Alto Parana Fishing

Posted March 04, 2020

Just a 1.5-hour flight from Buenos Aires is the Provincial city capital of Corrientes. Each year our head guide Luiz travels north for the fishing season from January through March. This week we brought some guests from the United States to fish the upper section of the Paraná River to see if we could land some giants.

This section of the Paraná River offers a variety of fish species and fishing techniques. We started the day fly fishing with large streamers for the aggressive golden dorados. They usually hang out in shallow sandy banks stalking sabalo. Recent changes in the weather and water levels meant the fish were holding in different areas. After trying several spots, we found a large group of feeding dorados and were able to put a few well aimed casted right in front of them. The take from a dorado is the most aggressive fresh water bite I have ever encountered. At first it feels like a tree trunk smashed your fly out of nowhere, after the set and subsequent head shakes, you know your hooked up. Dorado are known to leap several feet out of the water attempting to throw the hook. Reeling them in is true fight and the satisfaction of pulling one into the boat is pure joy. After landing a few nice dorados in the morning, we moved to the smaller water channels to avoid the wind. Here we fished along the leafy banks for pacu with imitation round fruits to mimic those falling out of the trees, a natural food source for pacu. We also tried large dry flies and hoppers because the terrestrial activity has picked up. They rise up from the bottom at the sound of your fruit hitting the water. We landed several here throughout the afternoon and as the sun set called it a day.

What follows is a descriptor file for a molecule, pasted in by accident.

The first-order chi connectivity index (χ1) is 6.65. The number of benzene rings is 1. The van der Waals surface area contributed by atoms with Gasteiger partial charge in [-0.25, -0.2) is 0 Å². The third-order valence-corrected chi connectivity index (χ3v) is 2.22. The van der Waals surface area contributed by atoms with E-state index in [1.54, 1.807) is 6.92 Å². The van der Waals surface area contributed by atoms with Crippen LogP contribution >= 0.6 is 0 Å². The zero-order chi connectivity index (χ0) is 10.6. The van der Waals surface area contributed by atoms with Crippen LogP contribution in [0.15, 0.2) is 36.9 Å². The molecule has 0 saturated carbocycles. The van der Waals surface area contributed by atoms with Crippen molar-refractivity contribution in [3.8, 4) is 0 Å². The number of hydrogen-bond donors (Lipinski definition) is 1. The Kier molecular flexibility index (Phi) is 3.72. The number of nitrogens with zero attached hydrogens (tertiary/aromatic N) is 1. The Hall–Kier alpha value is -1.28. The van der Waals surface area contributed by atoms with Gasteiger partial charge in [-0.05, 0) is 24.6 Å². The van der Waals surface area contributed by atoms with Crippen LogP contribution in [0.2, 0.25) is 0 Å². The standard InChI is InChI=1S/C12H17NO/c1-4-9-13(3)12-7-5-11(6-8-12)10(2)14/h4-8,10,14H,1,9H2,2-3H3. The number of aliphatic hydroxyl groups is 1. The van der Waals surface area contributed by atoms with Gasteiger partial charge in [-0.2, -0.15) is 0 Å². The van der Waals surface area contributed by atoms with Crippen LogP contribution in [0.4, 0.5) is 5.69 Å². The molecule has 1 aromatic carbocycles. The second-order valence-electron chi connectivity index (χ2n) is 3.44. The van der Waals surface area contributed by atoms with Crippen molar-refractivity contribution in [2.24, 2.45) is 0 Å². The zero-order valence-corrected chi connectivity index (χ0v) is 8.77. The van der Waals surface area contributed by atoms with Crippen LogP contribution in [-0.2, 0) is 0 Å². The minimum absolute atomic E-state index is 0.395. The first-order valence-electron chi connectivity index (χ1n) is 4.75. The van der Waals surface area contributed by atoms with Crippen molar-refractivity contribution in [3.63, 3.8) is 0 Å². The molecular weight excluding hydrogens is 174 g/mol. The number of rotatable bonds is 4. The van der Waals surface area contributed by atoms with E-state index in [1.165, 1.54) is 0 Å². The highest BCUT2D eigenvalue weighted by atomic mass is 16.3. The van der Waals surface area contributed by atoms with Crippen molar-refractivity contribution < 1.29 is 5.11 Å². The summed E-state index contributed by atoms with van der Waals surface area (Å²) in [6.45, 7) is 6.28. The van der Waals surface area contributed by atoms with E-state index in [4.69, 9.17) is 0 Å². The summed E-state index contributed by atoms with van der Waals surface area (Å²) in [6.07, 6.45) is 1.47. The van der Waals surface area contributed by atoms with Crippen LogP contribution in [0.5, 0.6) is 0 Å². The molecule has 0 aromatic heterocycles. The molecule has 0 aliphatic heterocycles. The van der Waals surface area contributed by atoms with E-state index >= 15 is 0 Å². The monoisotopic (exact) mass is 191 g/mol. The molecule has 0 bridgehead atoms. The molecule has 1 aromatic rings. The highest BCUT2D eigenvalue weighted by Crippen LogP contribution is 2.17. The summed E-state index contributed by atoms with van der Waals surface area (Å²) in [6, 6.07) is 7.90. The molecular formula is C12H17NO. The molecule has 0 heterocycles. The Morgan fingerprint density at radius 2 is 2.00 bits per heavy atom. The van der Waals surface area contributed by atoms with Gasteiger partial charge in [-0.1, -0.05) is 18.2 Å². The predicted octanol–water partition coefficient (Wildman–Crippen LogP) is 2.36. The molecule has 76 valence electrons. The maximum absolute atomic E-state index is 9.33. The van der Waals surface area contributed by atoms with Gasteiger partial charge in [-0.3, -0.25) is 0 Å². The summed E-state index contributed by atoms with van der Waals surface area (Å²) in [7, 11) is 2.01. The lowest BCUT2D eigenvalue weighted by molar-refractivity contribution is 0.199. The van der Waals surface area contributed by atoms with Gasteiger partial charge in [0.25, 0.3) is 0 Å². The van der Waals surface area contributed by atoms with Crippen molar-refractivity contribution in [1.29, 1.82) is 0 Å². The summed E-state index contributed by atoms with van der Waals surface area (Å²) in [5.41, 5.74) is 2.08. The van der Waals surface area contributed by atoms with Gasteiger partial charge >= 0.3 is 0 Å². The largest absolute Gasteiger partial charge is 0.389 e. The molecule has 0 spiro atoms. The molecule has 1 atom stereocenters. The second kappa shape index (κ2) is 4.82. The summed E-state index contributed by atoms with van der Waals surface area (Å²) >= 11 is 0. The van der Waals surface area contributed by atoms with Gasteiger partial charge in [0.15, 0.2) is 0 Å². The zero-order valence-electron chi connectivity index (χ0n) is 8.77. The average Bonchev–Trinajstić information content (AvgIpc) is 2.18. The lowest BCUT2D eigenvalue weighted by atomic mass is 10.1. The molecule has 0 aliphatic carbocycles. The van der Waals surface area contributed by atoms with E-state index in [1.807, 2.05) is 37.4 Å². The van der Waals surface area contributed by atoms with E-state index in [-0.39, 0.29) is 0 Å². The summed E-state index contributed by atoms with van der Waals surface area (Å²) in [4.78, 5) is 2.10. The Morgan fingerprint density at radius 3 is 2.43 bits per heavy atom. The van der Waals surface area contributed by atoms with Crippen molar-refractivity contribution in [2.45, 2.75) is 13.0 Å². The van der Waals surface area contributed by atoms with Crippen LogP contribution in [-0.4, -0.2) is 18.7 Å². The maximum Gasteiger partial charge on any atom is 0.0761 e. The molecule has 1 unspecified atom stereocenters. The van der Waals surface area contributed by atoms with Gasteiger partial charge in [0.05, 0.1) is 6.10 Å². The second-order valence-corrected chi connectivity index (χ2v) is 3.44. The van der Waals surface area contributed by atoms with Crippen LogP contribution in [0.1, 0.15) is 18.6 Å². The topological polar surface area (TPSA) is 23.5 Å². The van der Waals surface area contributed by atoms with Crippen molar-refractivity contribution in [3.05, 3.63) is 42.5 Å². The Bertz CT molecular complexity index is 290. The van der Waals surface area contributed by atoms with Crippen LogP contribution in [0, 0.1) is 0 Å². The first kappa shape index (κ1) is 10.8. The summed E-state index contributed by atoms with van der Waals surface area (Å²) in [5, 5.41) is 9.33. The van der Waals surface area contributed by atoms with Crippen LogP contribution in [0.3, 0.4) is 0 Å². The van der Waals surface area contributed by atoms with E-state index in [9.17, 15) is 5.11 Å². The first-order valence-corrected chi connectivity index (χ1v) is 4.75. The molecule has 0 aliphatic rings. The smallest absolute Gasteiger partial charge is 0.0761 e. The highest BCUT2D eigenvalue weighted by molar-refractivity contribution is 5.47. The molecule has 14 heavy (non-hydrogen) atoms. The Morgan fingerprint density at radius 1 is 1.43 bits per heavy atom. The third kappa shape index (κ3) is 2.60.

The next morning, we were up early stalking dorados on the sandy shores. It is a wild sight to watch a school of bait fish move and splash in unison as large dorado attempt to swim into their pods and grab a meal. This also complicates the fishing as the sabalo will occasionally get hooked as well. They are no small baitfish, typically measuring 20 inches long and weighing up to 5 pounds. The windy conditions made casting a nightmare and we soon switched to targeting pacu in the calmer portions of the river. We were able to find them as well as pira pita, a fish belonging to the same family as dorado but usually smaller and without teeth.

On our final day, with windy conditions persisting, we switched to bait casting in attempt to land some giants. We tried some deeper pools within the back channels but eventually moved into the large section of the river. Here is where the monsters roam. After a few changes in lures we had something big on the line. The rod was bending over as the drag was being tested. After a thirty-minute struggle we finally saw the dorsal fin of a massive surubi. It still took a while to get it within reaching distance of our guide Luiz. These massive catfish have black spots all over their bodies and an impressive spectrum of color. It was easily the biggest fresh water fish I had landed. Truly a river monster. 

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